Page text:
GSA Connects 2021 in Portland, Oregon

Paper No. 86-3
Presentation Time: 9:00 AM-1:00 PM


SUN, Zeyang1, DEFLIESE, William F.2 and GROSSMAN, Ethan1, (1)Department of Geology and Geophysics, Texas A&M University, 611 Ross St, College Station, TX 77840, (2)School of Earth and Environmental Sciences, The University Of Queensland, Richards Building (05), Room 209B, St Lucia, QLD 4072, Australia

In the last decade, the reordering of carbonate clumped isotopes has been applied in reconstructing thermal histories of sedimentary basins based on the kinetics of clumped isotope reordering of carbonates [1,2,3,4]. The activation energies of dissociation of C-O bonds and O diffusion in the lattice vary in the carbonates with mineral structures, cations, concentration of trace elements and grain sizes. We systematically evaluate how mineral structures and types of cations affect the reordering rate and associated activation energy by conducting heating experiments on synthetic calcite, aragonite, strontianite and witherite at temperatures ranging from 185℃ to 485℃ under dry conditions. The initial ∆47 values of carbonate precipitates vary between 0.732‰ and 0.752‰. The order of the initial reordering rate of carbonates at all temperatures is strontianite > witherite > aragonite > calcite. For the 385 ℃ (30-minute) heating experiment, strontianite underwent 74% (0.392‰) reordering. But witherite and calcite only underwent 52% (0.500‰) and 19% (0.644‰) reordering respectively. We used the disordered kinetic model [5] [6] to calculate the mean and standard deviation of the activation energy distributions for strontianite and witherite. The model yields 84.3 ± 8.1 kJ/mol (µE) and 4.5 ± 13.9 kJ/mol (𝜎E) for strontianite and 95.2 ± 2.9 kJ/mol (µE) and 43.4 ± 15 kJ/mol (𝜎E) for witherite. Their mean activation energies are less than the half of those for calcite and dolomite in the literature [5], leading to the huge difference in reordering rates among the minerals. For example, the reordering rates of strontianite and witherite are 4 - 6 orders of magnitude faster than those of calcite and dolomite at 385 ℃. The significant difference in the reordering activation energies between strontianite and witherite with orthorhombic crystal structure and calcite and dolomite with trigonal crystal structure suggest that crystal structure is the main contributor to the difference in the activation energy. In future, we will further explore the reordering mechanism at the atomic scale by combining modeling of molecule dynamics with reordering kinetic parameters obtained from heating experiments.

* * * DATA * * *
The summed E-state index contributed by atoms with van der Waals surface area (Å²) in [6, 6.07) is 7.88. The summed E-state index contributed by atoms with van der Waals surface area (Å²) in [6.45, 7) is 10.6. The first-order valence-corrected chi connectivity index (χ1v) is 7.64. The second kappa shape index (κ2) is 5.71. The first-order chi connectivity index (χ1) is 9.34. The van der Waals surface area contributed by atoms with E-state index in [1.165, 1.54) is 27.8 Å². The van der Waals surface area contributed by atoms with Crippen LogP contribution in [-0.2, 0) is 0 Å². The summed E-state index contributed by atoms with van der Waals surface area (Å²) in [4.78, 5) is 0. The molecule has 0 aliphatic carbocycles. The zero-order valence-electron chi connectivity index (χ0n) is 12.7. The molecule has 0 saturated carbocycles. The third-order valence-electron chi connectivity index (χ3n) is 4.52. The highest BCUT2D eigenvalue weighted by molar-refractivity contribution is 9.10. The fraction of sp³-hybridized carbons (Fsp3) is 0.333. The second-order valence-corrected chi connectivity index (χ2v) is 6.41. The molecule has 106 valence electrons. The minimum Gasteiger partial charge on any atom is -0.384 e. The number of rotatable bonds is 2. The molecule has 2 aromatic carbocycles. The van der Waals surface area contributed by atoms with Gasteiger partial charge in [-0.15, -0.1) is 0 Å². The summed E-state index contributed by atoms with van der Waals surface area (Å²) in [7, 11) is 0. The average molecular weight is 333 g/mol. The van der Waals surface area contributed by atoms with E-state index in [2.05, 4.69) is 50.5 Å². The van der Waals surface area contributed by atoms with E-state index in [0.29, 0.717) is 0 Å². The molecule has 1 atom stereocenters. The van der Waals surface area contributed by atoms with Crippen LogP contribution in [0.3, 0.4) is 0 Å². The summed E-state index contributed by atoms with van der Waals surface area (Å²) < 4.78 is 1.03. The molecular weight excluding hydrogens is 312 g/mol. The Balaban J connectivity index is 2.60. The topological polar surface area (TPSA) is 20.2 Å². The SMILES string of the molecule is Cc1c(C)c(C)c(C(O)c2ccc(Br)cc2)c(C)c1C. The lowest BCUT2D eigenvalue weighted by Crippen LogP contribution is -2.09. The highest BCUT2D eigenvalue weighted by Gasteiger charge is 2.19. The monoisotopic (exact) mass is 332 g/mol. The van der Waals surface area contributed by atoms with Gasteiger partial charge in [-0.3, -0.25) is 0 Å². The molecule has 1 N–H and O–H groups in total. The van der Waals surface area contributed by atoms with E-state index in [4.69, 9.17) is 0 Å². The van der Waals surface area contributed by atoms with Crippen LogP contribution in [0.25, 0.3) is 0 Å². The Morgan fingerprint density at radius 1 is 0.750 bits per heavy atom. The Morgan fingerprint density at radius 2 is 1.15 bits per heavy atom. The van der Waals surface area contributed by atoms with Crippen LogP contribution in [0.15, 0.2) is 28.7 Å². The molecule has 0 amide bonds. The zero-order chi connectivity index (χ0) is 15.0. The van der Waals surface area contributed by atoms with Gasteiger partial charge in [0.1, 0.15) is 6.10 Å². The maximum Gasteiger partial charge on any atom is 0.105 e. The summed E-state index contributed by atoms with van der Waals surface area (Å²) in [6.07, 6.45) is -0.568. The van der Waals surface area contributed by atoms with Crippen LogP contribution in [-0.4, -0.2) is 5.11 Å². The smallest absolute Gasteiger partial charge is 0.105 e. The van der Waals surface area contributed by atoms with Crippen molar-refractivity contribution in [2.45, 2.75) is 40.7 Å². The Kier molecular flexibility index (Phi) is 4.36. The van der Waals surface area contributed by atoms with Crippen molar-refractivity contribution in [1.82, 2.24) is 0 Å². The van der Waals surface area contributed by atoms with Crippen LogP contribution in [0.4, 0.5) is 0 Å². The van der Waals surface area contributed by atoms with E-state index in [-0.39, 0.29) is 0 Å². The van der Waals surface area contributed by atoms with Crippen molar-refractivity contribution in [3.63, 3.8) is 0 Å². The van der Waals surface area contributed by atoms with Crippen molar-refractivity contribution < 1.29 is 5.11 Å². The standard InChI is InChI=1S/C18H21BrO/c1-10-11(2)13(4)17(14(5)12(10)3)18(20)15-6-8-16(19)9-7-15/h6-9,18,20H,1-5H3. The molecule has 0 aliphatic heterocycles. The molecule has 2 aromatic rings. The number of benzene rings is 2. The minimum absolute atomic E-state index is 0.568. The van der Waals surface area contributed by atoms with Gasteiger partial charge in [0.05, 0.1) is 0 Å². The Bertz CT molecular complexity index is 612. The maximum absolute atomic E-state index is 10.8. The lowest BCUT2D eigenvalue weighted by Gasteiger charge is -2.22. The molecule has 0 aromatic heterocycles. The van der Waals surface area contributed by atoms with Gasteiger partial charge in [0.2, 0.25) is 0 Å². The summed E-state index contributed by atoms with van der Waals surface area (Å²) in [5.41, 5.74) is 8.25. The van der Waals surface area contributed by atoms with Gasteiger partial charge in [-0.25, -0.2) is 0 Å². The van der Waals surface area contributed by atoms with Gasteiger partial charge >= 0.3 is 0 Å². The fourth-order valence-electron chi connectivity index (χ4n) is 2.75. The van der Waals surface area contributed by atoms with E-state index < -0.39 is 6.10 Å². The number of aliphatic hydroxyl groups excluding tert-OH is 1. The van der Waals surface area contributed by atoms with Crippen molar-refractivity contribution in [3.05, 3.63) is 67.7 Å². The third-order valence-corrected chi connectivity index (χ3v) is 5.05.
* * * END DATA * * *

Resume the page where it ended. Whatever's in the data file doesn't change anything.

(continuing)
[1] Passey and Henkes, 2012.

[2] Stolper and Eiler 2015.

[3] Lloyd et al., 2018.

[4] Chen et al., 2019.

[5] Hemingway and Henkes, 2021.

[6] Hemingway, J.D., isotopylog: open-source tools for clumped isotope kinetic data analysis, 2020, [online; accessed 2021-03-12].